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Flyer claims 'Columbus Day Parade Canceled' due to 'mass murder of Native American people.' It's a hoax.

'We're gonna find out who it is and why'

Image source: KDKA-TV video screenshot

A flyer claiming "Columbus Day Parade Canceled" due to the "mass murder of Native American people" was passed out in Pittsburgh's "Little Italy" community of Bloomfield prior to Saturday's festivities — but an organizer of the parade said it was a hoax.

"It's kind of bold. We're gonna find out who it is and why," Guy Costa told WPXI-TV, adding the parade was still on. "Everyone has their reasons and, again, there are always pros and cons about everything. But as long as Columbus Day is a national holiday, we'll continue practicing the parade."

Image source: KDKA-TV video screenshot

What did the flyer say?

"We would like to publicly apologize as it has been brought to our attention that this is an offensive holiday," the flier read, in part. "Columbus' arrival to America caused the mass murder of Native American people."

The flyer also said, "As a community we can talk more about Columbus being a violent person and how we can make our relationship better with Native American people."

Purporting to be signed by the Pittsburgh Columbus Day Parade and Little Italy Days, the dead giveaway was the third group — the Community Members of Bloomfifeld [sic], which was misspelled, KDKA-TV reported.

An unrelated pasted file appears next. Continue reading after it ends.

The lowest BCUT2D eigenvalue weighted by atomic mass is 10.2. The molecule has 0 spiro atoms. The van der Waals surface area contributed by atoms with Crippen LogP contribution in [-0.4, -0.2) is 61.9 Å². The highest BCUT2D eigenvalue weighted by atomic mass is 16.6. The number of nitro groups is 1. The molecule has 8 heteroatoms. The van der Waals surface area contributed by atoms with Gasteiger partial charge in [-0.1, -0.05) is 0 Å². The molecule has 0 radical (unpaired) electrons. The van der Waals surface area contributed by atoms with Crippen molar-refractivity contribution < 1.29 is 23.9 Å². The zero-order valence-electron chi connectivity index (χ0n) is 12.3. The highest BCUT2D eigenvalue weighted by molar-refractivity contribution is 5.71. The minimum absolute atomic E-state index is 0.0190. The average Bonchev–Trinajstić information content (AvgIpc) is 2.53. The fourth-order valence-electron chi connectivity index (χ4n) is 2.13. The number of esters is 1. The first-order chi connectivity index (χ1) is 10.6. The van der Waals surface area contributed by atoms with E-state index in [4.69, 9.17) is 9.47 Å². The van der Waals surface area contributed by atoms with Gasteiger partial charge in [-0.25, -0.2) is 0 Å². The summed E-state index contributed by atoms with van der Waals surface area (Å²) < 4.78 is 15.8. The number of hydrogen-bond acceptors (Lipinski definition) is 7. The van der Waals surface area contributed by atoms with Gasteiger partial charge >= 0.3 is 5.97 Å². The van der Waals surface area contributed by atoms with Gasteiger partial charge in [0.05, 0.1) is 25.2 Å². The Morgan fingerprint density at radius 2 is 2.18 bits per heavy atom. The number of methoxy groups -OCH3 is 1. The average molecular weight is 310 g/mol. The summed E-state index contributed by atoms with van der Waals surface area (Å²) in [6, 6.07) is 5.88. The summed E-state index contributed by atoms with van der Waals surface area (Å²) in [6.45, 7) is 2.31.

“We the Italian-American community," Costa added to KDKA. "We use Christopher Columbus Day as a way to celebrate our traditions, our Italian-American heritage, so that's the way we look at it."

What happened at the parade?

Shortly after the parade began, protesters with a banner reading "THIS IS STOLEN LAND" jumped in front of the parade route, KDKA-TV reported in a follow-up piece.

Image source: KDKA-TV video screenshot

“By honoring Columbus, we're not telling the true story of him setting in motion the transatlantic slave trade and a massive genocide of native people," Kalen Tierney with the anti-racism group What's Up Pittsburgh told the station.

Costa noted to KDKA that the parade committee considered changing the parade name but decided to keep it.

“They feel that if you eliminate Christopher Columbus Day, you're taking something away from the Italian-American community," he also told the station.

Tierney told KDKA a less controversial figure could be celebrated.

“Why not honor an Italian who has not a complicated legacy but one who is a brilliant person who has an uncomplicated legacy, like Leonardo Da Vinci?" she asked the station.

Image source: KDKA-TV video screenshot

Costa noted to KDKA that peaceful protest over the name is fine.

“Folks have the right to protest or have their feelings about Columbus," he added to the station. "I always say it depends on what book you read. One will tell you how great he was and there's controversy about the others."

One last thing…
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